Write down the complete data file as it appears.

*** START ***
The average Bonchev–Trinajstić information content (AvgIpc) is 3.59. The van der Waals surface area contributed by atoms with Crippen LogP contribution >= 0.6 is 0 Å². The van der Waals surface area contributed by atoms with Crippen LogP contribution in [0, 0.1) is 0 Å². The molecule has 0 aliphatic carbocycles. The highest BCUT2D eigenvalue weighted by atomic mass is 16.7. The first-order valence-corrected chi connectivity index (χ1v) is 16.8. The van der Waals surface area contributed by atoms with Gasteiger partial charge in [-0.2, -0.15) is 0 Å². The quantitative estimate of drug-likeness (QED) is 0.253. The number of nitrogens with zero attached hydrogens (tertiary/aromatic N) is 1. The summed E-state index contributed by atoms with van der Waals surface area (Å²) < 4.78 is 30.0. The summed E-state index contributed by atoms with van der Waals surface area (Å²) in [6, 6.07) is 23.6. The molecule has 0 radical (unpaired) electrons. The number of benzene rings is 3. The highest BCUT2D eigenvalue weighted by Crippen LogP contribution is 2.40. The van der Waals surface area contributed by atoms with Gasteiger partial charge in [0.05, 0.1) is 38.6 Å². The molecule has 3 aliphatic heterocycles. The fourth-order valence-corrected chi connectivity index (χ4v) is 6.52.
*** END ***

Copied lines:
The average Bonchev–Trinajstić information content (AvgIpc) is 3.59. The van der Waals surface area contributed by atoms with Crippen LogP contribution >= 0.6 is 0 Å². The van der Waals surface area contributed by atoms with Crippen LogP contribution in [0, 0.1) is 0 Å². The molecule has 0 aliphatic carbocycles. The highest BCUT2D eigenvalue weighted by atomic mass is 16.7. The first-order valence-corrected chi connectivity index (χ1v) is 16.8. The van der Waals surface area contributed by atoms with Gasteiger partial charge in [-0.2, -0.15) is 0 Å². The quantitative estimate of drug-likeness (QED) is 0.253. The number of nitrogens with zero attached hydrogens (tertiary/aromatic N) is 1. The summed E-state index contributed by atoms with van der Waals surface area (Å²) < 4.78 is 30.0. The summed E-state index contributed by atoms with van der Waals surface area (Å²) in [6, 6.07) is 23.6. The molecule has 0 radical (unpaired) electrons. The number of benzene rings is 3. The highest BCUT2D eigenvalue weighted by Crippen LogP contribution is 2.40. The van der Waals surface area contributed by atoms with Gasteiger partial charge in [0.05, 0.1) is 38.6 Å². The molecule has 3 aliphatic heterocycles. The fourth-order valence-corrected chi connectivity index (χ4v) is 6.52.